The surrounding prairie farm land finds a small community keeping its roots alive through their community centre that hosts many activities over the seasons it keeps a good social live for the members of the area.

They have kept their local school functional, as a restaurant and post office. The food is scrumptious and the hospitality is very friendly.


The town of Lauder did not come into being until after the arrival of the railroad in 1891. The first settlers however came into the district eight to ten years earlier. The first one to settle into the area that is now Lauder, was W. J. Higgins. 
The first post office for the district as established in the home of W. J. Higgins in 1884 and was known as the Melgund post office. Before that, people got their mail from Brandon or Souris by anyone who happened to make a trip there. It closed in 1889 but there were post offices in Hartney and again Lauder, after the railroad was built.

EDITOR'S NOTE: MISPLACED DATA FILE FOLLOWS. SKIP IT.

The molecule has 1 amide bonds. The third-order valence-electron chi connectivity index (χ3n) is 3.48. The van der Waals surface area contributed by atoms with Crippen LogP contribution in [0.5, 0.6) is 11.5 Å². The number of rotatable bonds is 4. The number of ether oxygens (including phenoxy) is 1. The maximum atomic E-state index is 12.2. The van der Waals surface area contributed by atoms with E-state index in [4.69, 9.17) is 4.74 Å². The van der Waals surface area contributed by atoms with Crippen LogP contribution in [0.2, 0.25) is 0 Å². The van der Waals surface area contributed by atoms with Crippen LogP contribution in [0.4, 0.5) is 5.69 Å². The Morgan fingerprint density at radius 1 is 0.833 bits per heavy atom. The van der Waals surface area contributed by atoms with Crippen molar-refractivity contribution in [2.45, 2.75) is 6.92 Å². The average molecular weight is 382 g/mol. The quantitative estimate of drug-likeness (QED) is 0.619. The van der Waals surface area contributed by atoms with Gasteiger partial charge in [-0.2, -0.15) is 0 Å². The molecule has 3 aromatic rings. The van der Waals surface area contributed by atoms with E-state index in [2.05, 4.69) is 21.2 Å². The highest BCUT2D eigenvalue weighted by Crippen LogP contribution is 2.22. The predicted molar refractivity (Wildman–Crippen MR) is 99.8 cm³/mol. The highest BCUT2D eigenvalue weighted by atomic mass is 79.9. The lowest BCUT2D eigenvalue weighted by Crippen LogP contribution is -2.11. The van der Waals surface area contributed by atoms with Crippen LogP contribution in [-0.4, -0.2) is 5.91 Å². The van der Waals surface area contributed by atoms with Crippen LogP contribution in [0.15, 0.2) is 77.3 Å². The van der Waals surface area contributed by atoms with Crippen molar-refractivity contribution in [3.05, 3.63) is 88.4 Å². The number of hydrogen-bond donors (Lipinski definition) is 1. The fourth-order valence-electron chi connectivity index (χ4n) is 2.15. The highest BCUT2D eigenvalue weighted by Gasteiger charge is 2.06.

The first school was built and opened on July 11, 1884. It was named the Rose School, later renamed Melgund School. There were multiple schools built in the years to follow.
There are conflicting reports on the naming of the town. One report says that it was to be called Bradford and another that it was to be called Rochester. In any event, the C.P.R. named it Lauder after the Venerable Archdeacon John Strutt Lauder, Rector of Christ Church in Ottawa.  
Lauder was very well established for many years, but it slowly began to dwindle as the farm population grew smaller as well as transportation evolved. There two factors are the main factors as to why many prairie towns became nearly extinct to this day. 

Sources: "The Rise and Fall of a Prairie Town" by Gordon G. Phillips